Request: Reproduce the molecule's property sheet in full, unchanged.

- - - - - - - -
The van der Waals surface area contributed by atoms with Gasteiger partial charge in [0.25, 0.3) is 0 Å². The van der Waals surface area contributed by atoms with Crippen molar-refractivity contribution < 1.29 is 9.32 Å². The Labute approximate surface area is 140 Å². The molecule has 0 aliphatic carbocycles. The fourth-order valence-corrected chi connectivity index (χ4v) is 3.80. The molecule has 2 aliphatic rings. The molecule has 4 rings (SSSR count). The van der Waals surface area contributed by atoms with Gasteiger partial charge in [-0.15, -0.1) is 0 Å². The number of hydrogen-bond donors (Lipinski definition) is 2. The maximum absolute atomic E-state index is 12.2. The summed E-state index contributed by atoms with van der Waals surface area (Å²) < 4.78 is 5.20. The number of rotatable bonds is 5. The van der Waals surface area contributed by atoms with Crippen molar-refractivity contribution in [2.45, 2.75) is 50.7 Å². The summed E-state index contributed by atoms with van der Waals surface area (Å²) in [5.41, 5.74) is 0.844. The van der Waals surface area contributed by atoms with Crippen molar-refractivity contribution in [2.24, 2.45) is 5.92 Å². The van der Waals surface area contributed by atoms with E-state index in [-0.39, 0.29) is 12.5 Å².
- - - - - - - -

The van der Waals surface area contributed by atoms with Gasteiger partial charge in [0.25, 0.3) is 0 Å². The van der Waals surface area contributed by atoms with Crippen molar-refractivity contribution < 1.29 is 9.32 Å². The Labute approximate surface area is 140 Å². The molecule has 0 aliphatic carbocycles. The fourth-order valence-corrected chi connectivity index (χ4v) is 3.80. The molecule has 2 aliphatic rings. The molecule has 4 rings (SSSR count). The van der Waals surface area contributed by atoms with Gasteiger partial charge in [-0.15, -0.1) is 0 Å². The number of hydrogen-bond donors (Lipinski definition) is 2. The maximum absolute atomic E-state index is 12.2. The summed E-state index contributed by atoms with van der Waals surface area (Å²) < 4.78 is 5.20. The number of rotatable bonds is 5. The van der Waals surface area contributed by atoms with Crippen molar-refractivity contribution in [2.45, 2.75) is 50.7 Å². The summed E-state index contributed by atoms with van der Waals surface area (Å²) in [5.41, 5.74) is 0.844. The van der Waals surface area contributed by atoms with Crippen molar-refractivity contribution in [2.24, 2.45) is 5.92 Å². The van der Waals surface area contributed by atoms with E-state index in [-0.39, 0.29) is 12.5 Å².